People A-Z / Mordecai Manuel Noah
Judge, Writer, Utopian and Proto-Zionist.
Mordecai Manuel Noah was born in Philadelphia, Pennsylvania, on July 19, 1785 to Manuel Noah, a Revolutionary war hero and Zipporah Phillips a descendent of Dr. Samuel Nunez, who had fled the Inquisition and settled in Georgia in 1732. He grew up in his grandfather’s house in Philadelphia immersed in American culture and education. After the death of his mother, he was sent to a relative in South Carolina and eventually became involved in journalism, law and politics. He subsequently served as Surveyor of the Port of New York and as a judge. In 1813, he was nominated by President James Madison, as the Consul to the Kingdom of Tunis. With this appointment he was the first Jew to reach national prominence in America. Within two years he was removed, because, in the words of Secretary of State James Monroe, his religion was “an obstacle to the exercise of [his] Consular function.” This exposed the thin line between acceptance and discrimination. Several years later he proposed the Ararat Refuge for Jews living outside of America. It was ridiculed by some and disapproved of by others and failed to materialize, yet more recently commentators and academics have begun to reassess his ideas. Fascination with his proposal continues in novel, graphic cartoons and academic interest, particularly in the area of “Alternative Zions” research. The idea of Ararat continues to echo in Grand Island and Buffalo today. A second historic marker was unveiled in 2013 and the first Mordecai Manuel Noah Day was held in 2016.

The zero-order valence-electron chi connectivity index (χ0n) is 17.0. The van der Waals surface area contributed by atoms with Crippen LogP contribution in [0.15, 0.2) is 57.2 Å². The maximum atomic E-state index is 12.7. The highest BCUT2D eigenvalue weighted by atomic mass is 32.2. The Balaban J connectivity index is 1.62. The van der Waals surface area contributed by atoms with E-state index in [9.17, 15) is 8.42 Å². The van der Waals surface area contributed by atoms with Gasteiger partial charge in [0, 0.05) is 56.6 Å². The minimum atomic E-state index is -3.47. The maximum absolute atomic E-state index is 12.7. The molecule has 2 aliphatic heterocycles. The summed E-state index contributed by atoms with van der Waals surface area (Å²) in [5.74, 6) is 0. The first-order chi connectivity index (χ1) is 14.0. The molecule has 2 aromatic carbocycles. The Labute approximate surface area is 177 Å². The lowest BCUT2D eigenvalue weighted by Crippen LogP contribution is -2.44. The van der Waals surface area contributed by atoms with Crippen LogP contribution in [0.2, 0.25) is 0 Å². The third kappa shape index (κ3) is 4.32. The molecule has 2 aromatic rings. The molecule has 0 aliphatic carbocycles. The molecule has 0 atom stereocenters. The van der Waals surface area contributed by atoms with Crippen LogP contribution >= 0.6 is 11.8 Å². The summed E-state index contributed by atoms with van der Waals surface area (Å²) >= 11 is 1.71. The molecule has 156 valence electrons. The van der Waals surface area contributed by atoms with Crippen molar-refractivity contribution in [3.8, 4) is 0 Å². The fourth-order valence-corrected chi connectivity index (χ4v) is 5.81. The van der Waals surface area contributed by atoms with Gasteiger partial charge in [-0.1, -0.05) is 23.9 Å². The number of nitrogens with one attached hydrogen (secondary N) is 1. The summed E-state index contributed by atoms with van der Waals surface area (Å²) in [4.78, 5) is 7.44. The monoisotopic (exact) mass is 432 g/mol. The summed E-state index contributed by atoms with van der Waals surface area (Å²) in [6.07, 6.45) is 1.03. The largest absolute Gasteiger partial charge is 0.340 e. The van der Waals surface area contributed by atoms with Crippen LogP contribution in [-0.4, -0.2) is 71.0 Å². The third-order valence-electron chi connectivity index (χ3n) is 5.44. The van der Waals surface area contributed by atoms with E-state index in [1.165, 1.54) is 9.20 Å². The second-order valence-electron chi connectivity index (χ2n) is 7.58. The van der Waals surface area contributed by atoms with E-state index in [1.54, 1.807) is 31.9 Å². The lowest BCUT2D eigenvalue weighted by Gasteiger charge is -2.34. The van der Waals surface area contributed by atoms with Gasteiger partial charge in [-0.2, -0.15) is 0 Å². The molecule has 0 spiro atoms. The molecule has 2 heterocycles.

Sarna, Jonathan D. Jacksonian Jew: The Two Worlds of Mordecai Noah, Holmes & Meier Publishers, Inc. (New York, 1981